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Cut the Wrap

Stopping plastic waste at the source

In 2015, the shampoo and conditioner market was worth almost $35 billion. As a result, untold numbers of plastic bottles were discarded in landfill sites, where they will remain until they biodegrade or are dug up by archaeologists, perhaps exploring an age of excess packaging.

In the marketing world, plastic and other packaging materials play an important role. Extra boxes, layers and frills are shiny and visual; they catch the eye and add unnecessary cost to a product. Dreamy, obviously, if you’re taking home the profit. Not so ideal for the customer or the planet.

Shampoo bars offer an alternative

Between January 2015 and January 2016, global sales of Lush shampoo bars meant 15,890,925 plastic bottles were never created. These travel-friendly, naked bars are packed full of essential oils, so you also get more bang(s) for your buck, with each bar lasting for up to 80 washes: around three times longer than shampoo by the bottle.

Increased customer demand for less packaging is a welcome challenge to retailers. According to the U.S. Environmental Protection Agency, plastic containers and packaging generated about 14 million tons of waste in the U.S. in 2013, with just 14% being recycled. Now, 35% of Lush products are naked, with solid body butters alone ensuring that 37,500 lbs of packaging was never required (let alone dumped) in 2015.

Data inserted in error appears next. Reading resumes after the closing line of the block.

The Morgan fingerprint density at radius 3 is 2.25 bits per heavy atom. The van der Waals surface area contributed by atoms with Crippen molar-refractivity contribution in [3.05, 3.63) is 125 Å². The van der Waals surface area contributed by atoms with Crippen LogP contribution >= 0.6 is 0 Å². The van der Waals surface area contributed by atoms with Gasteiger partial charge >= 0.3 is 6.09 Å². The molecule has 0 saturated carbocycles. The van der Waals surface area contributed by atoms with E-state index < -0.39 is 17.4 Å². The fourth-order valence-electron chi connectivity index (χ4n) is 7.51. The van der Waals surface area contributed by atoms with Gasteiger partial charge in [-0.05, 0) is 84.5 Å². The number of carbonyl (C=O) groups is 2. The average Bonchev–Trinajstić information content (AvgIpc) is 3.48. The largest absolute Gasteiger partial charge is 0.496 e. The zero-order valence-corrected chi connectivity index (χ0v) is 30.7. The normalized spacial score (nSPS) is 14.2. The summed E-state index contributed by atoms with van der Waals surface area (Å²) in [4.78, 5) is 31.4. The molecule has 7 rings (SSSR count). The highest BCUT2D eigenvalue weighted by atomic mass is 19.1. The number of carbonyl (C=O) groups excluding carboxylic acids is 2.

Shampoo bars are travel-friendly, packaging-free and last up to 80 washes


But we know we can do better. “Packaging is rubbish and for too long we've had to suffer excessive amounts of it. Now that the true financial and environmental costs are becoming obvious, customers are challenging manufacturers and retailers to cut the wrap. Companies like ours need to think out of the box and present customers with innovations that allow them to buy truly naked products,” says Lush co-founder Mark Constantine.

Transforming liquids to solids may be a task of Wonka-esque proportions, but the process often has multiple benefits. Inventing (and reinventing) naked products goes hand in hand with making them self-preserving, which means they don’t need to be filled with synthetic preservatives to stay fresh.

By replacing the water content with ingredients that remain solid at room temperature, like fair trade cocoa butter, bacteria growth is inhibited and stays that way. Eureka!

Nice package

When you order naked products online, of course we’ll need to send it in a package. But have no fear—they’re lovingly packed in biodegradable bags and 100% recycled boxes. Inside the boxes, we use plant-based, biodegradable packing peanuts to keep fragile products safe in transit. The peanuts break down quickly in water or soil, so pop them in your compost bin or reuse them in the next package you mail to a friend.

Black Lush pots chopped into flakes for recycling

Black Lush pots chopped into flakes for recycling

Similarly, (eco-friendly) light bulb moments are also driving innovation for currently packaged products, too. Take black pots, for example: when you’re finished using five Lush products in black pots you can bring them back to your local Lush in exchange for a free fresh face mask. The black pots are then cleaned thoroughly and ground into pellets, before being heated and remolded back into black pots by our recycling partners. Although we offer an incentive to returning our black pots to the shop, only a fraction of them are returned. By bringing yours back to be recycled, you can help close the loop so that every single black pot has more lives than a cat.

And, welcome as it is, it’s not just about recycling on a personal basis. Customers have the power to demand a change in attitude from retailers and prompt industry-wide improvement. Tell us what you think. Kick up a fuss. Challenge us and others to do better to recycle harder, better, faster, stronger. Let's give future generations a better Earth to bathe on.